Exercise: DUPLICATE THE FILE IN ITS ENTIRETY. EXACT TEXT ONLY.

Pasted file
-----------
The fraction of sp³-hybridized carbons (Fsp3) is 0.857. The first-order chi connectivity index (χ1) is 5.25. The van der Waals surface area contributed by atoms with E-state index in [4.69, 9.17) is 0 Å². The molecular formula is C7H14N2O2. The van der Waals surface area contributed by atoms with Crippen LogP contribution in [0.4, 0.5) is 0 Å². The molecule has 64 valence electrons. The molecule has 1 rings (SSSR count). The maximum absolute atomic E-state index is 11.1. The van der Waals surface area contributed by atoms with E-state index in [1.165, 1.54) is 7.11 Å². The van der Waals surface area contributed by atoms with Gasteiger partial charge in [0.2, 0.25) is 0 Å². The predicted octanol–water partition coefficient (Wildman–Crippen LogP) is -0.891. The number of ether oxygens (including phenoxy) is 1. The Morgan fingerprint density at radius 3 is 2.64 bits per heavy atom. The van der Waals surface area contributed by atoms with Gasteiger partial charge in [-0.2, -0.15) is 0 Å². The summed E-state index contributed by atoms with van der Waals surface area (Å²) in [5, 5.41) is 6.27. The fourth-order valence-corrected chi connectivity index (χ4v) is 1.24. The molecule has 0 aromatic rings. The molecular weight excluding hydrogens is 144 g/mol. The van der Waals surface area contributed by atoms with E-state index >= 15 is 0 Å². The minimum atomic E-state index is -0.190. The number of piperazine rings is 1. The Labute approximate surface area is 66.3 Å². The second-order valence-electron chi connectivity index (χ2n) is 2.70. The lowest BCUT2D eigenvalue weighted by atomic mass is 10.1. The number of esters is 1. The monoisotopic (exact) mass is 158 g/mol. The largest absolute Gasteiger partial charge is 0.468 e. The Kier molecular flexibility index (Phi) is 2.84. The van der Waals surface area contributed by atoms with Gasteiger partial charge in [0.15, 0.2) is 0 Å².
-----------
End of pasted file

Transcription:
The fraction of sp³-hybridized carbons (Fsp3) is 0.857. The first-order chi connectivity index (χ1) is 5.25. The van der Waals surface area contributed by atoms with E-state index in [4.69, 9.17) is 0 Å². The molecular formula is C7H14N2O2. The van der Waals surface area contributed by atoms with Crippen LogP contribution in [0.4, 0.5) is 0 Å². The molecule has 64 valence electrons. The molecule has 1 rings (SSSR count). The maximum absolute atomic E-state index is 11.1. The van der Waals surface area contributed by atoms with E-state index in [1.165, 1.54) is 7.11 Å². The van der Waals surface area contributed by atoms with Gasteiger partial charge in [0.2, 0.25) is 0 Å². The predicted octanol–water partition coefficient (Wildman–Crippen LogP) is -0.891. The number of ether oxygens (including phenoxy) is 1. The Morgan fingerprint density at radius 3 is 2.64 bits per heavy atom. The van der Waals surface area contributed by atoms with Gasteiger partial charge in [-0.2, -0.15) is 0 Å². The summed E-state index contributed by atoms with van der Waals surface area (Å²) in [5, 5.41) is 6.27. The fourth-order valence-corrected chi connectivity index (χ4v) is 1.24. The molecule has 0 aromatic rings. The molecular weight excluding hydrogens is 144 g/mol. The van der Waals surface area contributed by atoms with E-state index >= 15 is 0 Å². The minimum atomic E-state index is -0.190. The number of piperazine rings is 1. The Labute approximate surface area is 66.3 Å². The second-order valence-electron chi connectivity index (χ2n) is 2.70. The lowest BCUT2D eigenvalue weighted by atomic mass is 10.1. The number of esters is 1. The monoisotopic (exact) mass is 158 g/mol. The largest absolute Gasteiger partial charge is 0.468 e. The Kier molecular flexibility index (Phi) is 2.84. The van der Waals surface area contributed by atoms with Gasteiger partial charge in [0.15, 0.2) is 0 Å².